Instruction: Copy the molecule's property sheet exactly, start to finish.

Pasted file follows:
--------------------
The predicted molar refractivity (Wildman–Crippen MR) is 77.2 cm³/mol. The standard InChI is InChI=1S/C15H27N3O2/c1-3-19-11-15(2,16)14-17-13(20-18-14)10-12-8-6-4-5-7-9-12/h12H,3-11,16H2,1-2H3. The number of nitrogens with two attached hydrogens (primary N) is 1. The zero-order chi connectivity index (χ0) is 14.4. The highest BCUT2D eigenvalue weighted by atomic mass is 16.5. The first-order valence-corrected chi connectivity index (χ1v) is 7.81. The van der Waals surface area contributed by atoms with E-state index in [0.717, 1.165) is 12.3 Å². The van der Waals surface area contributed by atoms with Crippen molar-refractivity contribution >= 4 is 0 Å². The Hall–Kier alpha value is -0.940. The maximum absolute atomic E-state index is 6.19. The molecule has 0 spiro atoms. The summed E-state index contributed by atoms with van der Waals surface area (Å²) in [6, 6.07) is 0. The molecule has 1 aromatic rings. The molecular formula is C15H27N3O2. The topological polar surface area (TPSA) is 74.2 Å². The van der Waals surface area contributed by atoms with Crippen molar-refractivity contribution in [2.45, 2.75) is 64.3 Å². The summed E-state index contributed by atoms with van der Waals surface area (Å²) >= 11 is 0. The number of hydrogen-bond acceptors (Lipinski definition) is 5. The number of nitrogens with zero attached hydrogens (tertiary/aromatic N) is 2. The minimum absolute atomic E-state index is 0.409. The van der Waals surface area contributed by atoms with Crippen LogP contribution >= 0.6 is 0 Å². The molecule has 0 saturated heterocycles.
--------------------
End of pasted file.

The predicted molar refractivity (Wildman–Crippen MR) is 77.2 cm³/mol. The standard InChI is InChI=1S/C15H27N3O2/c1-3-19-11-15(2,16)14-17-13(20-18-14)10-12-8-6-4-5-7-9-12/h12H,3-11,16H2,1-2H3. The number of nitrogens with two attached hydrogens (primary N) is 1. The zero-order chi connectivity index (χ0) is 14.4. The highest BCUT2D eigenvalue weighted by atomic mass is 16.5. The first-order valence-corrected chi connectivity index (χ1v) is 7.81. The van der Waals surface area contributed by atoms with E-state index in [0.717, 1.165) is 12.3 Å². The van der Waals surface area contributed by atoms with Crippen molar-refractivity contribution >= 4 is 0 Å². The Hall–Kier alpha value is -0.940. The maximum absolute atomic E-state index is 6.19. The molecule has 0 spiro atoms. The summed E-state index contributed by atoms with van der Waals surface area (Å²) in [6, 6.07) is 0. The molecule has 1 aromatic rings. The molecular formula is C15H27N3O2. The topological polar surface area (TPSA) is 74.2 Å². The van der Waals surface area contributed by atoms with Crippen molar-refractivity contribution in [2.45, 2.75) is 64.3 Å². The summed E-state index contributed by atoms with van der Waals surface area (Å²) >= 11 is 0. The number of hydrogen-bond acceptors (Lipinski definition) is 5. The number of nitrogens with zero attached hydrogens (tertiary/aromatic N) is 2. The minimum absolute atomic E-state index is 0.409. The van der Waals surface area contributed by atoms with Crippen LogP contribution >= 0.6 is 0 Å². The molecule has 0 saturated heterocycles.